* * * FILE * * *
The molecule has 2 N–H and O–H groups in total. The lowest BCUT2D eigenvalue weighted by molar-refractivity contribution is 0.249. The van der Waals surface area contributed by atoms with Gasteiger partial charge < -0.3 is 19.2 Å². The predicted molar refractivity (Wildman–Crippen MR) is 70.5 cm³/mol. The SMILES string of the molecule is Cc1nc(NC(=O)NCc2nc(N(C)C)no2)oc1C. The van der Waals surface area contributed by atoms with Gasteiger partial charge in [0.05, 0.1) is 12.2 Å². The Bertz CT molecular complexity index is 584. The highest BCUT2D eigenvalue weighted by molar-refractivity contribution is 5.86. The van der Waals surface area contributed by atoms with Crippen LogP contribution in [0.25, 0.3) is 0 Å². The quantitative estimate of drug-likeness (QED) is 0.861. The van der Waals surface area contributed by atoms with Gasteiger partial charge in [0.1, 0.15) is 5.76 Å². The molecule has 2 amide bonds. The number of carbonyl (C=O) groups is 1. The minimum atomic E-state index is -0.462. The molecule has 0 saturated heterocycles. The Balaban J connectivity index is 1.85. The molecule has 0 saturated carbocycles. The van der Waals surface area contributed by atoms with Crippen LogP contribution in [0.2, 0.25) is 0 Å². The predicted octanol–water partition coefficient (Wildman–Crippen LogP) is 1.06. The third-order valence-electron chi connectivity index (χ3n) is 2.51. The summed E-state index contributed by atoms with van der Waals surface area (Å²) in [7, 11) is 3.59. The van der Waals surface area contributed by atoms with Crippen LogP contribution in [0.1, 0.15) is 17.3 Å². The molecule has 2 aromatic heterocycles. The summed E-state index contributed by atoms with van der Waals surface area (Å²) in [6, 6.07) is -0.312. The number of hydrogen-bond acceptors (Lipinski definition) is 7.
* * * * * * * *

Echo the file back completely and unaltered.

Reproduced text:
The molecule has 2 N–H and O–H groups in total. The lowest BCUT2D eigenvalue weighted by molar-refractivity contribution is 0.249. The van der Waals surface area contributed by atoms with Gasteiger partial charge < -0.3 is 19.2 Å². The predicted molar refractivity (Wildman–Crippen MR) is 70.5 cm³/mol. The SMILES string of the molecule is Cc1nc(NC(=O)NCc2nc(N(C)C)no2)oc1C. The van der Waals surface area contributed by atoms with Gasteiger partial charge in [0.05, 0.1) is 12.2 Å². The Bertz CT molecular complexity index is 584. The highest BCUT2D eigenvalue weighted by molar-refractivity contribution is 5.86. The van der Waals surface area contributed by atoms with Crippen LogP contribution in [0.25, 0.3) is 0 Å². The quantitative estimate of drug-likeness (QED) is 0.861. The van der Waals surface area contributed by atoms with Gasteiger partial charge in [0.1, 0.15) is 5.76 Å². The molecule has 2 amide bonds. The number of carbonyl (C=O) groups is 1. The minimum atomic E-state index is -0.462. The molecule has 0 saturated heterocycles. The Balaban J connectivity index is 1.85. The molecule has 0 saturated carbocycles. The van der Waals surface area contributed by atoms with Crippen LogP contribution in [0.2, 0.25) is 0 Å². The predicted octanol–water partition coefficient (Wildman–Crippen LogP) is 1.06. The third-order valence-electron chi connectivity index (χ3n) is 2.51. The summed E-state index contributed by atoms with van der Waals surface area (Å²) in [7, 11) is 3.59. The van der Waals surface area contributed by atoms with Crippen LogP contribution in [0.1, 0.15) is 17.3 Å². The molecule has 2 aromatic heterocycles. The summed E-state index contributed by atoms with van der Waals surface area (Å²) in [6, 6.07) is -0.312. The number of hydrogen-bond acceptors (Lipinski definition) is 7.